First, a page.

An Inspector Calls, a moralising epic, is a classic for our time and rightfully so still on the school curriculum, hence the plethora of schools in attendance on the opening night last night. Producing a gaggle of live reactions and becoming truly enraptured, thus those in attendance did much to facilitate the intended sense that we are all present and should be responsible for our actions, therefore we are all in the Birlings' house being questioned. Stephen Daldry's National Theatre production as a result brings a fresh perspective on J.B Priestley's seminal work. Written by Priestley in 1945, (just prior to the general election that cemented Labour's success, winning with a landslide), the Edwardian-set work functioned as 'a call to arms'. This political motivation concurrently inspiring Daldry in his work. He, as result opted for the originally intended stylised production typography, rather than an 'uninventive' naturalistic setting of an Edwardian family home, seeing it as an allegory about capitalism, exploitation and hypocrisy, drawn out by the symbolism and foreboding in the text.
The setting, to sit in line with the un-naturalistic, allegorical and symbolic writing, is just that, un-naturalistic. The 'Edwardian' home, appearing like a doll's house sat in a desolate street, as if marooned upon the cobbles, almost a bombsite by the end. The characters are in turn convinced out of their 'perfect'-looking but fictional home(/life) they reside in by the questions of the Inspector. Ultimately being left to crawl in the rubble of their collapsed house, as the facade they have built for themselves crumbles around them. And it is here Daldry does something even more unconventional and bold, he places the production in the era Priestley wrote it, (the tail end of WWII), doing much to convey the destruction of war, as if to say 'look at what you've done' and 'look at what could happen again' a message of tolerance.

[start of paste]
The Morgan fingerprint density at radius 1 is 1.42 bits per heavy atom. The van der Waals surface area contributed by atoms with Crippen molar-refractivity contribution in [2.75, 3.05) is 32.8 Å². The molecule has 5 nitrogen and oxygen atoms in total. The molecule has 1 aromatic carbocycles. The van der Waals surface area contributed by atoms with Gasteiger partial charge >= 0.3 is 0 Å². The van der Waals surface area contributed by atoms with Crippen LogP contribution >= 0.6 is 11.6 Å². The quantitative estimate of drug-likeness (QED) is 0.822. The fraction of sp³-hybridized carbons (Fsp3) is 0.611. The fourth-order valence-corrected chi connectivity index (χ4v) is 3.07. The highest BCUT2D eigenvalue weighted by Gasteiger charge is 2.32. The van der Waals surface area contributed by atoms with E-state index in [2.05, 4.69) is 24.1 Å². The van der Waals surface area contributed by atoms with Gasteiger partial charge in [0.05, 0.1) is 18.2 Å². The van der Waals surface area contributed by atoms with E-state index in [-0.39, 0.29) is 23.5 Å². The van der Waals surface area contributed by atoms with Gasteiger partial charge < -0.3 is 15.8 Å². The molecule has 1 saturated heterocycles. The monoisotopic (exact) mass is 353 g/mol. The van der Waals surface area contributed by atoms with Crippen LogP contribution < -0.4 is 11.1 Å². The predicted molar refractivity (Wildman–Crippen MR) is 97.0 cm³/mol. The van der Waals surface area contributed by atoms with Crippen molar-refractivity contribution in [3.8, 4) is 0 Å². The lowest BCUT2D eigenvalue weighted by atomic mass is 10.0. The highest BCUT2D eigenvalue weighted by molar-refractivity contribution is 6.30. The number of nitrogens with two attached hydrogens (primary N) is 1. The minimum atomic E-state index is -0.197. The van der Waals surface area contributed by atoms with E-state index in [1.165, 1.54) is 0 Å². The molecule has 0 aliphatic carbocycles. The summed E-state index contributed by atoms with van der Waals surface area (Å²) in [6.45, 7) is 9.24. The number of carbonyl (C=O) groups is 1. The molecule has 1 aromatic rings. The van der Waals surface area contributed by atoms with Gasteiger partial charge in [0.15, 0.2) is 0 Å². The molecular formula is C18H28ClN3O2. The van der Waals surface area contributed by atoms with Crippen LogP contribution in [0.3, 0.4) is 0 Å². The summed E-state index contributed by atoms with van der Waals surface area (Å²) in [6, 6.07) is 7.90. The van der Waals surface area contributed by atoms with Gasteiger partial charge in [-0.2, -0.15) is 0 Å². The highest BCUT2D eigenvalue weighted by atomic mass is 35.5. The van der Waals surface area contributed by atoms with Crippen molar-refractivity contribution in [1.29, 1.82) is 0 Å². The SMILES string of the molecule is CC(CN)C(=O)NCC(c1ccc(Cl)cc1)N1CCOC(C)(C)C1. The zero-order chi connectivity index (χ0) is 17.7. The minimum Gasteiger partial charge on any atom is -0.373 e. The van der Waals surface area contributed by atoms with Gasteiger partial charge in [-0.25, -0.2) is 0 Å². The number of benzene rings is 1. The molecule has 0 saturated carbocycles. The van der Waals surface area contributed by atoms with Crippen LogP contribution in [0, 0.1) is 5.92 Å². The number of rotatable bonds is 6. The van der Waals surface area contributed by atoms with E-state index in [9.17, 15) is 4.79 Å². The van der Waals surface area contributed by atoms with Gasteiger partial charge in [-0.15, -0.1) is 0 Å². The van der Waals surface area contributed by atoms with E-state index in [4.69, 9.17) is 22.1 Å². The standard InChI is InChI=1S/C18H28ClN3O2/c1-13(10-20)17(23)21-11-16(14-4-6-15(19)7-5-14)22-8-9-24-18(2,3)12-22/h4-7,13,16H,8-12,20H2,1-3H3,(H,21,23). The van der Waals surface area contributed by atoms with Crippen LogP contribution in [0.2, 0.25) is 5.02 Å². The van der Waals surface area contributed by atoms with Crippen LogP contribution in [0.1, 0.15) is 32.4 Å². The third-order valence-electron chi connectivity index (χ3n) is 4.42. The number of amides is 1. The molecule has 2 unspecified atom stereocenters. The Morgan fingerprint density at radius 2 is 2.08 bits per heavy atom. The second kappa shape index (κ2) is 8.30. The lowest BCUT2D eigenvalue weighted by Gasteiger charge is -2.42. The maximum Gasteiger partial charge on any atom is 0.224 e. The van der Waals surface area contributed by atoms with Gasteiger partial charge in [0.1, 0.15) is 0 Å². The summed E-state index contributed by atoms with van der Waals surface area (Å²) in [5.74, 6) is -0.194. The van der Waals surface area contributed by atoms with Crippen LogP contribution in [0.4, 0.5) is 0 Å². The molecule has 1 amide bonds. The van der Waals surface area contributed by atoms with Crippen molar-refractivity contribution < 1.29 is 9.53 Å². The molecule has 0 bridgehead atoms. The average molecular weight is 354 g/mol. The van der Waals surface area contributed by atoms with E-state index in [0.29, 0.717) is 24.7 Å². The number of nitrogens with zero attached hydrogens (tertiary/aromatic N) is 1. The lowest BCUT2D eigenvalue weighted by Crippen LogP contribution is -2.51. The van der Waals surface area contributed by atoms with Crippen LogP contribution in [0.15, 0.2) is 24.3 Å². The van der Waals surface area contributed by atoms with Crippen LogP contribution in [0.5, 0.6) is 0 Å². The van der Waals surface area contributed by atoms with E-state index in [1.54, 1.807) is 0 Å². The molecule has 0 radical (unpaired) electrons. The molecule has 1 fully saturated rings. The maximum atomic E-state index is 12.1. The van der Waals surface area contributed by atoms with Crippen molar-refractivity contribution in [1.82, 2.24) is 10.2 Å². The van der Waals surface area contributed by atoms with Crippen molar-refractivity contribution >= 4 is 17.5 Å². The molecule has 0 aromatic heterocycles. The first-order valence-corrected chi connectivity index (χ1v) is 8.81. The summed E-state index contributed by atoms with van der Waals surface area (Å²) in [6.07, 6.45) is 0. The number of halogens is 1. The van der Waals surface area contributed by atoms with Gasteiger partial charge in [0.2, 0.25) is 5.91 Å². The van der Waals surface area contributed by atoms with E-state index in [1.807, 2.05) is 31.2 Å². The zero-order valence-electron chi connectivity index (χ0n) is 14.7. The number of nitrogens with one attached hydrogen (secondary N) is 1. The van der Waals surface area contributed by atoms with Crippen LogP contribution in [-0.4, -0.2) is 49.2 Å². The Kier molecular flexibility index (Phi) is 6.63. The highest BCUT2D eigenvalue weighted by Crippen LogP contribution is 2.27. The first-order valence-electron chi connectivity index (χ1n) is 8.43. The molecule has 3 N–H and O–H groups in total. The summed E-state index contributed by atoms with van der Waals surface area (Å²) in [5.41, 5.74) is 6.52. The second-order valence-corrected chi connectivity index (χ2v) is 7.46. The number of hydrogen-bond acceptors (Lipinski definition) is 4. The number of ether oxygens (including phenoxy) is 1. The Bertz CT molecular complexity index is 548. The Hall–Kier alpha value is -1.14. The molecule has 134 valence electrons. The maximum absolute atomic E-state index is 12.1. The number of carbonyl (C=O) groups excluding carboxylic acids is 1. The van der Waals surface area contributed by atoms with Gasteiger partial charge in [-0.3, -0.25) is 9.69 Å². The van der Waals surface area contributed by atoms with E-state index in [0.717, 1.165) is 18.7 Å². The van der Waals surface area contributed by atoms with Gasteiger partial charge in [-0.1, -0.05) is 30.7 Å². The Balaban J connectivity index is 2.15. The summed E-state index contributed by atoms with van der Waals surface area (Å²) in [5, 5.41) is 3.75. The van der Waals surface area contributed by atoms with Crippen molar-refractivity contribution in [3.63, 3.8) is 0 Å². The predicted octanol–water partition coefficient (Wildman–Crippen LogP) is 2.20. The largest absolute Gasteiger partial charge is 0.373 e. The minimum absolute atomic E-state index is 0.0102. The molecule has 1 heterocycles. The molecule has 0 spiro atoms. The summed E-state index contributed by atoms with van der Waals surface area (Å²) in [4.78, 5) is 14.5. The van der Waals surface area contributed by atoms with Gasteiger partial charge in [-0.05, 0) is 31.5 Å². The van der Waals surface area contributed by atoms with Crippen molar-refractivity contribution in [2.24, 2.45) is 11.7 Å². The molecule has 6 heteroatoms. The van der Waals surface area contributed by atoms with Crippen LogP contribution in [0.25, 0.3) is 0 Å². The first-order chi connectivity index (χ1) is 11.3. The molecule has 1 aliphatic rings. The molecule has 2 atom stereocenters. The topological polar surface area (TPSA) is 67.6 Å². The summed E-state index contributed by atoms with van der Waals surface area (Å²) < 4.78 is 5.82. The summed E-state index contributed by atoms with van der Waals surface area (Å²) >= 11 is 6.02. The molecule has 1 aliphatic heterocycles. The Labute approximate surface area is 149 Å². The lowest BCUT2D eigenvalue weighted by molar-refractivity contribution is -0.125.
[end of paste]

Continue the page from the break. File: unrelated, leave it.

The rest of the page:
But what do the critics have to say about this iconic piece of work...
'Absolutely extraordinary production of An Inspector Calls at New Wimbledon Theatre tonight. Staging is inventive and challenging and the cast are mesmerising. Audience of excitable teens were a bit lairy, but it captured even their attention.'
- Swazi Rogers, Radio Presenter
'... enthralled by Stephen Daldry's superb production that had its debut at the National in 1992 and the inspector has been calling ever since.'
'But the play is timeless and is really all about class... it couldn't be more apposite for the situation the country finds itself in today.'
'There are some genuine coup de théâtre moments in the play... the set is almost another character. Daldry uses rain, mist and some superb music from Stephen Warbeck to make this a wonderfully atmospheric production. The performances from the main cast of seven are exemplary with Liam Brenna as Goole and Christine Kavanagh as Sybil Birling the stand-outs.'
- Alan Fitter, London Theatre 1
'...inevitably, the audience are part of the show.'
'Liam Brennan reprises his award-winning turn as Inspector Goole, for his fourth year, as does Guy Chambers as Eric Birling, following acclaim on the West End Christine Kavanagh is the most striking new addition, giving grand dame Sybil Birling an unusually gentle smile and a silk-smooth voice.'
- The Prickle
'I really enjoyed seeing An Inspector Calls at New Wimbledon Theatre tonight.'
'What a treat it was to see on stage... A fab cast who were superb storytellers...'
- Perry O'Bree, Perry Presents